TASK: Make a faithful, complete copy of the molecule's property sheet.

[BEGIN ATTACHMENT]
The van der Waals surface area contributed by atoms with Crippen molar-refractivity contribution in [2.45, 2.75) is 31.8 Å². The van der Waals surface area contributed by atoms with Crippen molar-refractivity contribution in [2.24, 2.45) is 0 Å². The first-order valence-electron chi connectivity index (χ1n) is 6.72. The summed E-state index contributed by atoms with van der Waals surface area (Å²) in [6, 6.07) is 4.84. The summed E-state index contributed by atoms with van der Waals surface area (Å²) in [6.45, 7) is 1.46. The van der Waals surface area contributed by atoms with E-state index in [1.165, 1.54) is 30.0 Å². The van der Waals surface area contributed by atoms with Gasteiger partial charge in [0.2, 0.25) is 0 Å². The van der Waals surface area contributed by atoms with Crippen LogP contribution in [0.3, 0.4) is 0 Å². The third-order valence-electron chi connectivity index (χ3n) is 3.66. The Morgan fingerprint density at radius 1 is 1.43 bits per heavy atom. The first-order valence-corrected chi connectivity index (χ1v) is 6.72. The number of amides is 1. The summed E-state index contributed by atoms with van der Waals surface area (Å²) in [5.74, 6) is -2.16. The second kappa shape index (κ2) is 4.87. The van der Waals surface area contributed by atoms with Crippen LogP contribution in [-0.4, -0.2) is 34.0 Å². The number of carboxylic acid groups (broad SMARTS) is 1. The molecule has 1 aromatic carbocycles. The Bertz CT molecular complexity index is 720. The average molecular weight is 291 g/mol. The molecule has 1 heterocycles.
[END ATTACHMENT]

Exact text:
The van der Waals surface area contributed by atoms with Crippen molar-refractivity contribution in [2.45, 2.75) is 31.8 Å². The van der Waals surface area contributed by atoms with Crippen molar-refractivity contribution in [2.24, 2.45) is 0 Å². The first-order valence-electron chi connectivity index (χ1n) is 6.72. The summed E-state index contributed by atoms with van der Waals surface area (Å²) in [6, 6.07) is 4.84. The summed E-state index contributed by atoms with van der Waals surface area (Å²) in [6.45, 7) is 1.46. The van der Waals surface area contributed by atoms with E-state index in [1.165, 1.54) is 30.0 Å². The van der Waals surface area contributed by atoms with Gasteiger partial charge in [0.2, 0.25) is 0 Å². The van der Waals surface area contributed by atoms with Crippen LogP contribution in [0.3, 0.4) is 0 Å². The third-order valence-electron chi connectivity index (χ3n) is 3.66. The Morgan fingerprint density at radius 1 is 1.43 bits per heavy atom. The first-order valence-corrected chi connectivity index (χ1v) is 6.72. The number of amides is 1. The summed E-state index contributed by atoms with van der Waals surface area (Å²) in [5.74, 6) is -2.16. The second kappa shape index (κ2) is 4.87. The van der Waals surface area contributed by atoms with Crippen LogP contribution in [-0.4, -0.2) is 34.0 Å². The number of carboxylic acid groups (broad SMARTS) is 1. The molecule has 1 aromatic carbocycles. The Bertz CT molecular complexity index is 720. The average molecular weight is 291 g/mol. The molecule has 1 heterocycles.